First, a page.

A much more correct methodology would be to determine if any CPT code (for either evaluation and management or treatment) in the carrier file for a particular patient subsequent to the date of the prostate biopsy up to 90 days later was attached to a diagnosis of prostate cancer (185).  This methodology, more costly and labor intensive but vastly more accurate, was not done for this cohort of patients.  Although a more complete study is in progress, the Large Urology Group Practice Association recently conducted a preliminary review of 8 practices with in-house labs.  The results indicate that with between 2 and 7 years of follow‐up, an aggregate 42,474 prostate biopsies were performed with 16,990 positives, or 40.0 percent. (See note 1 below.) We believe that her method introduced systematic bias into the analysis and that this completely invalidates the result.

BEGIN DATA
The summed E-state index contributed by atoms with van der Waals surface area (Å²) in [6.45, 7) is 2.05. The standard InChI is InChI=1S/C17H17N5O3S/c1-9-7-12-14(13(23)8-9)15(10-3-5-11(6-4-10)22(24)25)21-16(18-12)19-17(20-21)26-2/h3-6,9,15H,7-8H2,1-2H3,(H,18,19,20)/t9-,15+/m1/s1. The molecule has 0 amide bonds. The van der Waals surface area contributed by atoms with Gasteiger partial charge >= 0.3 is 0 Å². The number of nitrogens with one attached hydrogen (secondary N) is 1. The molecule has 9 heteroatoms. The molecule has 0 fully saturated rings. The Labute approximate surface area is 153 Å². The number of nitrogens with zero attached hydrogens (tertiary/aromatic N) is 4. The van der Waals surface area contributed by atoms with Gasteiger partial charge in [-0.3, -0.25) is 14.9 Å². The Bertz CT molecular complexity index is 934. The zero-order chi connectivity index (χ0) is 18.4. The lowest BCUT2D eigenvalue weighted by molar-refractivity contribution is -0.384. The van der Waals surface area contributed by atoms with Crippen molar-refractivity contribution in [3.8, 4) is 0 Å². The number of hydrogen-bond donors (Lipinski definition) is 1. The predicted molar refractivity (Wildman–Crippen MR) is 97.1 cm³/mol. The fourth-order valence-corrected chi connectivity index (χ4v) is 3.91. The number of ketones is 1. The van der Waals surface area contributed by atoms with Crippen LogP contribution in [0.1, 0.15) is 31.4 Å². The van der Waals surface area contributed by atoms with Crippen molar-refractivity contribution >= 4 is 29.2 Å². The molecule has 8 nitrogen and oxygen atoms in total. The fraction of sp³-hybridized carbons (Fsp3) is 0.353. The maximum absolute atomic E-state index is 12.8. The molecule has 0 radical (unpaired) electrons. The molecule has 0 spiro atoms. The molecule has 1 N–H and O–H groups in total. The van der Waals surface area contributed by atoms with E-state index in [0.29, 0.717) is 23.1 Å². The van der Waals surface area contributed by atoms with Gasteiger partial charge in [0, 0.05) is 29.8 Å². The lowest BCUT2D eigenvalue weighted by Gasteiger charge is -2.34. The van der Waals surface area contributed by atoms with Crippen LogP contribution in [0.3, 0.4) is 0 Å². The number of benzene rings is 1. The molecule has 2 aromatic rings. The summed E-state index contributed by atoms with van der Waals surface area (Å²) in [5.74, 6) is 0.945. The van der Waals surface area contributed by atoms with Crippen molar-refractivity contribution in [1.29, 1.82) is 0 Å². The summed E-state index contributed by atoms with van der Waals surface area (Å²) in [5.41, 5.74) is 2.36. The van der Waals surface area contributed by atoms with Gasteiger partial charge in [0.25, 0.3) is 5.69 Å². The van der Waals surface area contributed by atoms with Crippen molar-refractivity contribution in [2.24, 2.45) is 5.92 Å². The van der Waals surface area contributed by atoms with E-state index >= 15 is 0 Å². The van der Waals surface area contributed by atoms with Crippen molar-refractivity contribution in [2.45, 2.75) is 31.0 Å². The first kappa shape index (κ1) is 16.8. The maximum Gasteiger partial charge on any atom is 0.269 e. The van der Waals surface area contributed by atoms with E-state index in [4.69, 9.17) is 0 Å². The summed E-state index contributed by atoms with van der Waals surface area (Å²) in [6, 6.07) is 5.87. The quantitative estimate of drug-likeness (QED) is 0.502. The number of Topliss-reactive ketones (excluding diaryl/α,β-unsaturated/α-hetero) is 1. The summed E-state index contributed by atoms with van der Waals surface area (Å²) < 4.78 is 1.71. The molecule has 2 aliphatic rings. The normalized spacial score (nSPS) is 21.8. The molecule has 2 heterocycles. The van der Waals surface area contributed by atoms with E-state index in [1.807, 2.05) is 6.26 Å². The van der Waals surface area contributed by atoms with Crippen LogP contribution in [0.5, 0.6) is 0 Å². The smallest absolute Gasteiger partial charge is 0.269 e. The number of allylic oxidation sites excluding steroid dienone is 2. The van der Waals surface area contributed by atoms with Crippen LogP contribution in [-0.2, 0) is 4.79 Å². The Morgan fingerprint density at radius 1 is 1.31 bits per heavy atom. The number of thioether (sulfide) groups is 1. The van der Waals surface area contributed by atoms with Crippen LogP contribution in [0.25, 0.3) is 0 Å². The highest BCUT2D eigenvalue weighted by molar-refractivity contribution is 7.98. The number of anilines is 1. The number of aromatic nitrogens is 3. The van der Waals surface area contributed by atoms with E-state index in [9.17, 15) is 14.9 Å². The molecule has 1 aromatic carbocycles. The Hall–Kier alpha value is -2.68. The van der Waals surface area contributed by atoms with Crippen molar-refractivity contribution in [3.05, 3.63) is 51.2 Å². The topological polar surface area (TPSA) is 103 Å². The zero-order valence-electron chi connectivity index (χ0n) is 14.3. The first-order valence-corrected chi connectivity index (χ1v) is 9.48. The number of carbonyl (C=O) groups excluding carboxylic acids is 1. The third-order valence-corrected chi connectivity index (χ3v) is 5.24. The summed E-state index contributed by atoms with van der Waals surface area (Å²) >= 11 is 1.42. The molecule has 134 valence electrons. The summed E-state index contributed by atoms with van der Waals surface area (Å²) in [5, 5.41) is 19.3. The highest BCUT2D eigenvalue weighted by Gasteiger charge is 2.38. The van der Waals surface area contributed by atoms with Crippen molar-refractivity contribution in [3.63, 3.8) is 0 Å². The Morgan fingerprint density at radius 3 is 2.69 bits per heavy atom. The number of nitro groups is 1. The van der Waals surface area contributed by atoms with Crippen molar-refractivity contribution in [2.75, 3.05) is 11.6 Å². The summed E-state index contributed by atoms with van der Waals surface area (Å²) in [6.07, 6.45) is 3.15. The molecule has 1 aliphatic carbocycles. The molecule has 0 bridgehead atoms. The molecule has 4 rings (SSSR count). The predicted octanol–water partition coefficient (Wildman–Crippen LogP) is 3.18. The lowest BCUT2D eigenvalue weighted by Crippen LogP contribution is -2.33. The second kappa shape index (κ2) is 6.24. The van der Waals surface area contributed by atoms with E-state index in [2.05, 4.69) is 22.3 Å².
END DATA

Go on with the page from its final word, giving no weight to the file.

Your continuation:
As providers modify their practices to respond to the changing healthcare environment, more are adopting an integrated practice model that includes bringing services traditionally outsourced to other providers within the ordering physician’s practice.  This enables the development of alternative strategies to the traditional fee-for-service model of healthcare (which may include the formation of accountable care organizations), but also creates dislocations in the market, as those providers that enjoyed historical monopolies on such services potentially find themselves losing market share. This study, funded by organizations seeking to manipulate market share by legislative fiat, used faulty methodologies and produced invalid results to demonize providers who were early adopters of evidence-based protocols. Regardless of their practice structure, these physicians were practicing evidence-based medicine that was and is consistent with the standard of care.

Note 1. Personal communication with Chesapeake Urology (Baltimore, MD); Comprehensive Urology (Dearborn, MI); Integrated Medical Professionals (Melville, NY); Michigan Institute of Urology (St. Claire Shores, MI); Orange County Urology Associates (Laguna Hills, CA); The Urology Center of Colorado (Denver, CO); The Urology Group (Cincinnati, OH); Uropartners (Chicago, IL).